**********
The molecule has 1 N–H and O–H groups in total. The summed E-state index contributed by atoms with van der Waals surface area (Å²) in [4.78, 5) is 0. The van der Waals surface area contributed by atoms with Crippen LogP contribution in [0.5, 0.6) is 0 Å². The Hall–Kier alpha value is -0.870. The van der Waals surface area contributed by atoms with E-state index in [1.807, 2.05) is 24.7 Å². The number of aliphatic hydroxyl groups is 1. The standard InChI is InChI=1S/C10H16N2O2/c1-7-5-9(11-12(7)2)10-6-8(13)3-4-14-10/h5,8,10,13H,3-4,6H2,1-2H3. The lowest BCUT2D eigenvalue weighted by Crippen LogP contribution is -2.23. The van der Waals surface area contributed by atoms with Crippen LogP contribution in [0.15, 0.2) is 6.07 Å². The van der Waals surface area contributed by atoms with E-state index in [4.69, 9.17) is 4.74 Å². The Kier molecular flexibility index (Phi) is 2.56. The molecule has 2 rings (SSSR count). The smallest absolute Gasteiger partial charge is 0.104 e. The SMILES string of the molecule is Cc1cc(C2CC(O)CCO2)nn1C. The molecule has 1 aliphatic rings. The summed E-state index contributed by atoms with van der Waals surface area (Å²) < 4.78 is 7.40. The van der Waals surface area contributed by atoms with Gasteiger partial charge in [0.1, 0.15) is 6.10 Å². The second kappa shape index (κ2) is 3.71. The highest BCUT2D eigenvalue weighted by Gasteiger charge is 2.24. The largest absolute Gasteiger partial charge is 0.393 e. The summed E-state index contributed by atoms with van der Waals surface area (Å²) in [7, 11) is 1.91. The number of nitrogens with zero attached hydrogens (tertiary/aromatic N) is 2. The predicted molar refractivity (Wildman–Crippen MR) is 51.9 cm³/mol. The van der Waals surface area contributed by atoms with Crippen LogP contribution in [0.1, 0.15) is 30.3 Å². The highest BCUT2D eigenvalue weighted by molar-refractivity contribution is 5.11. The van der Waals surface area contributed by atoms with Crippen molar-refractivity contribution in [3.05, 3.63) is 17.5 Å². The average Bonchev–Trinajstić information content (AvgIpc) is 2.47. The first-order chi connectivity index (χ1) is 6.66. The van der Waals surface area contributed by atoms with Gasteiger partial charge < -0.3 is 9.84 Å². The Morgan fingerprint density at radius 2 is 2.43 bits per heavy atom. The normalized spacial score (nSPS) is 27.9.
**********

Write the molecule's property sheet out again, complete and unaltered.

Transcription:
The molecule has 1 N–H and O–H groups in total. The summed E-state index contributed by atoms with van der Waals surface area (Å²) in [4.78, 5) is 0. The van der Waals surface area contributed by atoms with Crippen LogP contribution in [0.5, 0.6) is 0 Å². The Hall–Kier alpha value is -0.870. The van der Waals surface area contributed by atoms with E-state index in [1.807, 2.05) is 24.7 Å². The number of aliphatic hydroxyl groups is 1. The standard InChI is InChI=1S/C10H16N2O2/c1-7-5-9(11-12(7)2)10-6-8(13)3-4-14-10/h5,8,10,13H,3-4,6H2,1-2H3. The lowest BCUT2D eigenvalue weighted by Crippen LogP contribution is -2.23. The van der Waals surface area contributed by atoms with Crippen LogP contribution in [0.15, 0.2) is 6.07 Å². The van der Waals surface area contributed by atoms with E-state index in [4.69, 9.17) is 4.74 Å². The Kier molecular flexibility index (Phi) is 2.56. The molecule has 2 rings (SSSR count). The smallest absolute Gasteiger partial charge is 0.104 e. The SMILES string of the molecule is Cc1cc(C2CC(O)CCO2)nn1C. The molecule has 1 aliphatic rings. The summed E-state index contributed by atoms with van der Waals surface area (Å²) < 4.78 is 7.40. The van der Waals surface area contributed by atoms with Gasteiger partial charge in [0.1, 0.15) is 6.10 Å². The second kappa shape index (κ2) is 3.71. The highest BCUT2D eigenvalue weighted by Gasteiger charge is 2.24. The largest absolute Gasteiger partial charge is 0.393 e. The summed E-state index contributed by atoms with van der Waals surface area (Å²) in [7, 11) is 1.91. The number of nitrogens with zero attached hydrogens (tertiary/aromatic N) is 2. The predicted molar refractivity (Wildman–Crippen MR) is 51.9 cm³/mol. The van der Waals surface area contributed by atoms with Crippen LogP contribution in [0.1, 0.15) is 30.3 Å². The highest BCUT2D eigenvalue weighted by molar-refractivity contribution is 5.11. The van der Waals surface area contributed by atoms with Crippen molar-refractivity contribution in [3.05, 3.63) is 17.5 Å². The average Bonchev–Trinajstić information content (AvgIpc) is 2.47. The first-order chi connectivity index (χ1) is 6.66. The van der Waals surface area contributed by atoms with Gasteiger partial charge < -0.3 is 9.84 Å². The Morgan fingerprint density at radius 2 is 2.43 bits per heavy atom. The normalized spacial score (nSPS) is 27.9.